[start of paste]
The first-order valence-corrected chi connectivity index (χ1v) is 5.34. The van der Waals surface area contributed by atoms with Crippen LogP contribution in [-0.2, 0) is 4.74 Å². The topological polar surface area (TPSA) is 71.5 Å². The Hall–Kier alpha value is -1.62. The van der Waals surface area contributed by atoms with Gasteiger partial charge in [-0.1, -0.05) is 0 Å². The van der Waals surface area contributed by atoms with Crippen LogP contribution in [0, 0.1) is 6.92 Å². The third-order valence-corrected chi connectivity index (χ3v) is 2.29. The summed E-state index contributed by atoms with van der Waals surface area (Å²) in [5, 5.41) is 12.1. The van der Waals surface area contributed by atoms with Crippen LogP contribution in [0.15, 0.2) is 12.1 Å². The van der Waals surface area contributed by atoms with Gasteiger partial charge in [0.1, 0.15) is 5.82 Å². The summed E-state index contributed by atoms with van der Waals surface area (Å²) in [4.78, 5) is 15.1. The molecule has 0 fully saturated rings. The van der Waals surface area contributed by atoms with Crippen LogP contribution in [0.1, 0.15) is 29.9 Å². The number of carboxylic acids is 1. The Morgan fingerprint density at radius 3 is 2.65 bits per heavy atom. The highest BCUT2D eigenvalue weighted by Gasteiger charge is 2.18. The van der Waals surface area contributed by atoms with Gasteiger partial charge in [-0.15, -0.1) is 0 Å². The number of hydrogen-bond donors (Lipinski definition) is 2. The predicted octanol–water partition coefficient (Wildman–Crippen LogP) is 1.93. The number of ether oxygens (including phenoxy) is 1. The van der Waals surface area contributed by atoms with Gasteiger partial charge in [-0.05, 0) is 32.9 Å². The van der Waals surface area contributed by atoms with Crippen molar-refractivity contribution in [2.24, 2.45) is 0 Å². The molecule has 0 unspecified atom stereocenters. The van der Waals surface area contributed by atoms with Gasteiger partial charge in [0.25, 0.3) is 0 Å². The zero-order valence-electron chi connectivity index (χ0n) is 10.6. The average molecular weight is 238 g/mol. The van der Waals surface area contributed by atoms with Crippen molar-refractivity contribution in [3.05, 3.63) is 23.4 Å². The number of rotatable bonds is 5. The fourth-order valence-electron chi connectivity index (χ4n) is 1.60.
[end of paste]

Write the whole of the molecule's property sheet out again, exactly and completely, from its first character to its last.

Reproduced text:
The first-order valence-corrected chi connectivity index (χ1v) is 5.34. The van der Waals surface area contributed by atoms with Crippen LogP contribution in [-0.2, 0) is 4.74 Å². The topological polar surface area (TPSA) is 71.5 Å². The Hall–Kier alpha value is -1.62. The van der Waals surface area contributed by atoms with Gasteiger partial charge in [-0.1, -0.05) is 0 Å². The van der Waals surface area contributed by atoms with Crippen LogP contribution in [0, 0.1) is 6.92 Å². The third-order valence-corrected chi connectivity index (χ3v) is 2.29. The summed E-state index contributed by atoms with van der Waals surface area (Å²) in [5, 5.41) is 12.1. The van der Waals surface area contributed by atoms with Crippen LogP contribution in [0.15, 0.2) is 12.1 Å². The van der Waals surface area contributed by atoms with Gasteiger partial charge in [0.1, 0.15) is 5.82 Å². The summed E-state index contributed by atoms with van der Waals surface area (Å²) in [4.78, 5) is 15.1. The molecule has 0 fully saturated rings. The van der Waals surface area contributed by atoms with Crippen LogP contribution in [0.1, 0.15) is 29.9 Å². The number of carboxylic acids is 1. The Morgan fingerprint density at radius 3 is 2.65 bits per heavy atom. The highest BCUT2D eigenvalue weighted by Gasteiger charge is 2.18. The van der Waals surface area contributed by atoms with Gasteiger partial charge in [-0.15, -0.1) is 0 Å². The number of hydrogen-bond donors (Lipinski definition) is 2. The predicted octanol–water partition coefficient (Wildman–Crippen LogP) is 1.93. The number of ether oxygens (including phenoxy) is 1. The van der Waals surface area contributed by atoms with Gasteiger partial charge in [-0.05, 0) is 32.9 Å². The van der Waals surface area contributed by atoms with Crippen molar-refractivity contribution in [2.24, 2.45) is 0 Å². The molecule has 0 unspecified atom stereocenters. The van der Waals surface area contributed by atoms with Gasteiger partial charge in [0.25, 0.3) is 0 Å². The zero-order valence-electron chi connectivity index (χ0n) is 10.6. The average molecular weight is 238 g/mol. The van der Waals surface area contributed by atoms with Crippen molar-refractivity contribution in [3.05, 3.63) is 23.4 Å². The number of rotatable bonds is 5. The fourth-order valence-electron chi connectivity index (χ4n) is 1.60.